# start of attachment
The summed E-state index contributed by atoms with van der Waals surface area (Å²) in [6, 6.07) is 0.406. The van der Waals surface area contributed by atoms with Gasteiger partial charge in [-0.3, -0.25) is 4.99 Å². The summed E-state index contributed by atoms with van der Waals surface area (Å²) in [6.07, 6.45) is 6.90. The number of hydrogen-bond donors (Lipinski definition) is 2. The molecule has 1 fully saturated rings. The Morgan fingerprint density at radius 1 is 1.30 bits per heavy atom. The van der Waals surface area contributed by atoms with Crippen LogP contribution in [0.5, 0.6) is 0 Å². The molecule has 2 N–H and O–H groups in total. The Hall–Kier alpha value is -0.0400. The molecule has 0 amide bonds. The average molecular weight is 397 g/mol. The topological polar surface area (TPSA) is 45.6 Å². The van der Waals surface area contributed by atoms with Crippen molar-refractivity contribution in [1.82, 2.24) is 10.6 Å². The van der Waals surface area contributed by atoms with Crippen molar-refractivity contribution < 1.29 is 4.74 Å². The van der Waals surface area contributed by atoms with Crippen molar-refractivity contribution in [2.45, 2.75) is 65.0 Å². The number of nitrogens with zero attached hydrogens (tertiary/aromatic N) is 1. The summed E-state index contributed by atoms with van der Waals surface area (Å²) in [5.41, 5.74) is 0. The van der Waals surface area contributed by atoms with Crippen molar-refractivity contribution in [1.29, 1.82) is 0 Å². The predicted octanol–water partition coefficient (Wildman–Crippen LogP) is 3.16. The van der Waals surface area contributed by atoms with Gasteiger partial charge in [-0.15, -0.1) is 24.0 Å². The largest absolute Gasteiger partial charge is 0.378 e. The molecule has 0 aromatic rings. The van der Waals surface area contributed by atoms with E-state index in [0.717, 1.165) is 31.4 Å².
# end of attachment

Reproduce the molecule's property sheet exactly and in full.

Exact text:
The summed E-state index contributed by atoms with van der Waals surface area (Å²) in [6, 6.07) is 0.406. The van der Waals surface area contributed by atoms with Gasteiger partial charge in [-0.3, -0.25) is 4.99 Å². The summed E-state index contributed by atoms with van der Waals surface area (Å²) in [6.07, 6.45) is 6.90. The number of hydrogen-bond donors (Lipinski definition) is 2. The molecule has 1 fully saturated rings. The Morgan fingerprint density at radius 1 is 1.30 bits per heavy atom. The van der Waals surface area contributed by atoms with Crippen LogP contribution in [0.5, 0.6) is 0 Å². The molecule has 2 N–H and O–H groups in total. The Hall–Kier alpha value is -0.0400. The molecule has 0 amide bonds. The average molecular weight is 397 g/mol. The topological polar surface area (TPSA) is 45.6 Å². The van der Waals surface area contributed by atoms with Crippen molar-refractivity contribution in [1.82, 2.24) is 10.6 Å². The van der Waals surface area contributed by atoms with Crippen molar-refractivity contribution < 1.29 is 4.74 Å². The van der Waals surface area contributed by atoms with Crippen molar-refractivity contribution in [2.45, 2.75) is 65.0 Å². The number of nitrogens with zero attached hydrogens (tertiary/aromatic N) is 1. The summed E-state index contributed by atoms with van der Waals surface area (Å²) in [5.41, 5.74) is 0. The van der Waals surface area contributed by atoms with Crippen molar-refractivity contribution in [1.29, 1.82) is 0 Å². The predicted octanol–water partition coefficient (Wildman–Crippen LogP) is 3.16. The van der Waals surface area contributed by atoms with Gasteiger partial charge in [-0.15, -0.1) is 24.0 Å². The largest absolute Gasteiger partial charge is 0.378 e. The molecule has 0 aromatic rings. The van der Waals surface area contributed by atoms with E-state index in [0.717, 1.165) is 31.4 Å².